3. Opening files

Through the FileOpen... (Ctrl-O) menu item or the Open... icon in the main tool bar, one or more files can be opened. If you want to open them in a new window, use FileNew Window to first open the new window and then open the desired files as usual.

A screen shot of the Open File Dialog

Figure V.6. Bluefish Open File Dialog


The most recently opened directories appear in the upper part of the side panel, while the lower part contains user-defined locations. To add a new directory to the list, click on Add. You can also filter the file list by file type using the pop menu located on the right side. The list of file types in the filter menu is provided through the Filetypes tab found in Bluefish's EditPreferences menu option.

Recently opened files can be opened by selecting them from the list within FileOpen recent. The number of files in this menu can be set in the preferences under Files.

The contextual menus of both parts of the file browser in the side panel can also be used to open files. The file part supports opening a given file by right clicking it, and filtering files via the Filter submenu of its contextual menu. The directory part supports filtering files via the Filter submenu of its contextual menu, and advanced opening explained in the Section 12.3, “Open advanced”.

A screen shot showing how to filter files with the Bluefish file browser

Figure V.7. Filtering Files with the Bluefish File Browser

The available filters may be modified in Preferences. For more information, see Section 11, “Modifying the files filters”.

An interesting feature of Bluefish is the ability to open files by selecting the text of a currently opened file in another application. For example, if a filename is shown in say a terminal application, you can select the filename, and use FileOpen from Selection to open that file. The file, if it exists, will be opened in another tab within Bluefish.


The selected text should match the full path of an existing file.

Files can also be opened via the command line by feeding filenames to Bluefish as arguments. For example:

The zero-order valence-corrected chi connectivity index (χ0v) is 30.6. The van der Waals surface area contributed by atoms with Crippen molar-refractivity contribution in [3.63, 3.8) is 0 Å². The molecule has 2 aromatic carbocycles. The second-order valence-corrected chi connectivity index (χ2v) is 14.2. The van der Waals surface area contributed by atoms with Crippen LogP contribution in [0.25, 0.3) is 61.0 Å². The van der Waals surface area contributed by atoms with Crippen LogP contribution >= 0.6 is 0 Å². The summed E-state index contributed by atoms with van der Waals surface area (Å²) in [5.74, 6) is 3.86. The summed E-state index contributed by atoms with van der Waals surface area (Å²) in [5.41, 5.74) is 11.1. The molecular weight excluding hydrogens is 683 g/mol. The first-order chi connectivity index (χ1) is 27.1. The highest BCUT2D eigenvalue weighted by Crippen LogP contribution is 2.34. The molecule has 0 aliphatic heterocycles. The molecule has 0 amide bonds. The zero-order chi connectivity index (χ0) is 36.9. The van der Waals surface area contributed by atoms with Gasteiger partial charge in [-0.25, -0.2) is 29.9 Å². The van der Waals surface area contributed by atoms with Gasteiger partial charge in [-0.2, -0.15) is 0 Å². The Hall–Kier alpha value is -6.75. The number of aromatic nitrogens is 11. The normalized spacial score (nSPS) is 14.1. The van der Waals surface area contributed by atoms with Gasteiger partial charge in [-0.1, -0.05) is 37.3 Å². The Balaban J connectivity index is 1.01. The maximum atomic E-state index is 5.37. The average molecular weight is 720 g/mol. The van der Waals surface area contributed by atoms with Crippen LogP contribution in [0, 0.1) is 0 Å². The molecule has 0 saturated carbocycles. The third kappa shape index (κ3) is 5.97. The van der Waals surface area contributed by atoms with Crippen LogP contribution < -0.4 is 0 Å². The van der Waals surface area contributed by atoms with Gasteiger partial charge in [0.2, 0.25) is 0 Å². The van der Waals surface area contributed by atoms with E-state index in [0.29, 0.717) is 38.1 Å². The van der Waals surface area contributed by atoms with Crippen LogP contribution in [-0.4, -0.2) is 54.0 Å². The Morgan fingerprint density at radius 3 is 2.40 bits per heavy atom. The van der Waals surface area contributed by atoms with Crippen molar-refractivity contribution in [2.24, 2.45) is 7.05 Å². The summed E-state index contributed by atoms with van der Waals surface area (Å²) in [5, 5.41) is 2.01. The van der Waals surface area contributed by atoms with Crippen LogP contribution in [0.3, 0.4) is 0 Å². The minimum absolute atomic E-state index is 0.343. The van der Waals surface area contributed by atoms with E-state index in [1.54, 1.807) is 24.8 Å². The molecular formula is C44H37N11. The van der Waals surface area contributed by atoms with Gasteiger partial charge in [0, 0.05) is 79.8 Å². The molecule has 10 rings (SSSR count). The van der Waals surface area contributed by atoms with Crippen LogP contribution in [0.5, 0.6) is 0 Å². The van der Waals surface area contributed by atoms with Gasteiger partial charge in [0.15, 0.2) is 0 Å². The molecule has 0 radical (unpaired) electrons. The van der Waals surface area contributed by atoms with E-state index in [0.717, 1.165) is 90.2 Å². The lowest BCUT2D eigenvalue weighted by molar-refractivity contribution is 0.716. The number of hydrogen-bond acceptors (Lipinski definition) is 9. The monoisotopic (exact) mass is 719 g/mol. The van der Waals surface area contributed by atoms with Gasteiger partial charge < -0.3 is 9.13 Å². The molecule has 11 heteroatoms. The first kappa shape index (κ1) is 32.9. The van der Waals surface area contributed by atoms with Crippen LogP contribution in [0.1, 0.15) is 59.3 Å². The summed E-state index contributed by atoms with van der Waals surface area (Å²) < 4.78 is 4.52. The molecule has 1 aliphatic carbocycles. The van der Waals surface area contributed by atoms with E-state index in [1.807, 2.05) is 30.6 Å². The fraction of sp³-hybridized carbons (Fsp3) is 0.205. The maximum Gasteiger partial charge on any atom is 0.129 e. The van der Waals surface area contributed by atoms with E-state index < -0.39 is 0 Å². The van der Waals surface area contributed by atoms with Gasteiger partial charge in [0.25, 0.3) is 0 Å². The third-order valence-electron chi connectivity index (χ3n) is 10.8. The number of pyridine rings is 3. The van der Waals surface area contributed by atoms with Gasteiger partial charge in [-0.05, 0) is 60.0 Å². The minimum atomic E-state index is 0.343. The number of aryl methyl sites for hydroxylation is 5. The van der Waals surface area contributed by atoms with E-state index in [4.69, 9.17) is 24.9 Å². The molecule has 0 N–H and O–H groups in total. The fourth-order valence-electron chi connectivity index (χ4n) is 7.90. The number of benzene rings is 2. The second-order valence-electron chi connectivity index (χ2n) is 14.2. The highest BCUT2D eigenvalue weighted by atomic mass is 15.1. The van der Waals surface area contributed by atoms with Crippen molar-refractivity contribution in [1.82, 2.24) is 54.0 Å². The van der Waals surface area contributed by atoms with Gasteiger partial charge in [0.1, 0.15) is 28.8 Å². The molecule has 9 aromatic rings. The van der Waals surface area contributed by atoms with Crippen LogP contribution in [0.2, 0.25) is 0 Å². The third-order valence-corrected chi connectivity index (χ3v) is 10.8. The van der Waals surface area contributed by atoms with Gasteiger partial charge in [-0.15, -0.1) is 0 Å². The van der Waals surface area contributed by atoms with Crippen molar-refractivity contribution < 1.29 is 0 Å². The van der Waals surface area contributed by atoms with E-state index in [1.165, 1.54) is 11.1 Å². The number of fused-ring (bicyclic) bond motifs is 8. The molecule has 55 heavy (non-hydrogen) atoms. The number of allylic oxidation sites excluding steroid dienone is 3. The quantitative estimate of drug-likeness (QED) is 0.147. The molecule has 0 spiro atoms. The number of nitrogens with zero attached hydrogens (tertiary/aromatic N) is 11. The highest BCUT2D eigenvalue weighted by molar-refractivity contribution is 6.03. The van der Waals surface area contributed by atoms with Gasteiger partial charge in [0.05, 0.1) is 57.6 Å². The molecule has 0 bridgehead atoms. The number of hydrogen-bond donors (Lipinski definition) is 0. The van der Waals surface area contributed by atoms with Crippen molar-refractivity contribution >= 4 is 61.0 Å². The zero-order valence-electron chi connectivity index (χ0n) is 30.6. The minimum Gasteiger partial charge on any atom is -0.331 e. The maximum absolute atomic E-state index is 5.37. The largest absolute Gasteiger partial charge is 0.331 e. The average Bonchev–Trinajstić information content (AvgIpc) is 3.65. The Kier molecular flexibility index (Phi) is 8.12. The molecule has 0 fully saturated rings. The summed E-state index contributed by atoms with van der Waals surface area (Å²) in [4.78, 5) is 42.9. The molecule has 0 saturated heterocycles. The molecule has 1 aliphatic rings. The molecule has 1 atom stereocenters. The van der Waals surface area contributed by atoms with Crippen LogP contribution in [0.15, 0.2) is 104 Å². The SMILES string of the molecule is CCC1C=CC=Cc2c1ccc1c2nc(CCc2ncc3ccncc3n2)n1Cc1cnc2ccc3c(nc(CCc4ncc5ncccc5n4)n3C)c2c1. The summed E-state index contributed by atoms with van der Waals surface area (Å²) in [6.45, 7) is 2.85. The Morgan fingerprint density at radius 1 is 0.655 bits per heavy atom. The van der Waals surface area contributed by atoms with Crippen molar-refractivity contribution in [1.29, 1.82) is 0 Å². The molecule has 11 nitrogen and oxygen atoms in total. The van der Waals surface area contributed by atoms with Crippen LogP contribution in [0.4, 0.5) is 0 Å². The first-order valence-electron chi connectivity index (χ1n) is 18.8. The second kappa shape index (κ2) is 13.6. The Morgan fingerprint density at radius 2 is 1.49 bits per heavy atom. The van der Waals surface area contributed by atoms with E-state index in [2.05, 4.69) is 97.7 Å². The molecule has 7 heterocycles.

$bluefish ~/foo1.txt ~/foo2.txt

This can even be done while Bluefish is running and the resulting files will then show up in their own tabs.


If you have installed gnome-vfs or gnome-vfs2 before installing Bluefish, you will be able to open files on remote desktop via the FileOpen URL... menu item. See more on this in the Section 12.1, “Remote files”.

Finally, if the gnome2 environment is installed on your system, you may open files by drag and drop from the desktop or the Nautilus file manager onto any part of the Bluefish interface, but the document's editor.

Be aware that if the file is huge it may take a very long time to get the rendering if syntax highlighting is enabled in the Editor option of Preferences, in particular if the PCRE UTF-8 support is enabled. The GTK editing widget used in Bluefish, furthermore, is not very good at handling files with very long lines, and that could also slow down Bluefish considerably.

Information about currently opened files can be seen if you move the mouse over the document tab (by default on the bottom of the screen). A so called tool tip will be shown with information about the full path, size, permissions, file type and encoding of the file.

A screen shot showing Info on open file

Figure V.8. Info on open File


Note that the document's tab is hightlighted in red, because the document has been modified since the last save. Info in the tool tip match the state of the file as it was saved on disk.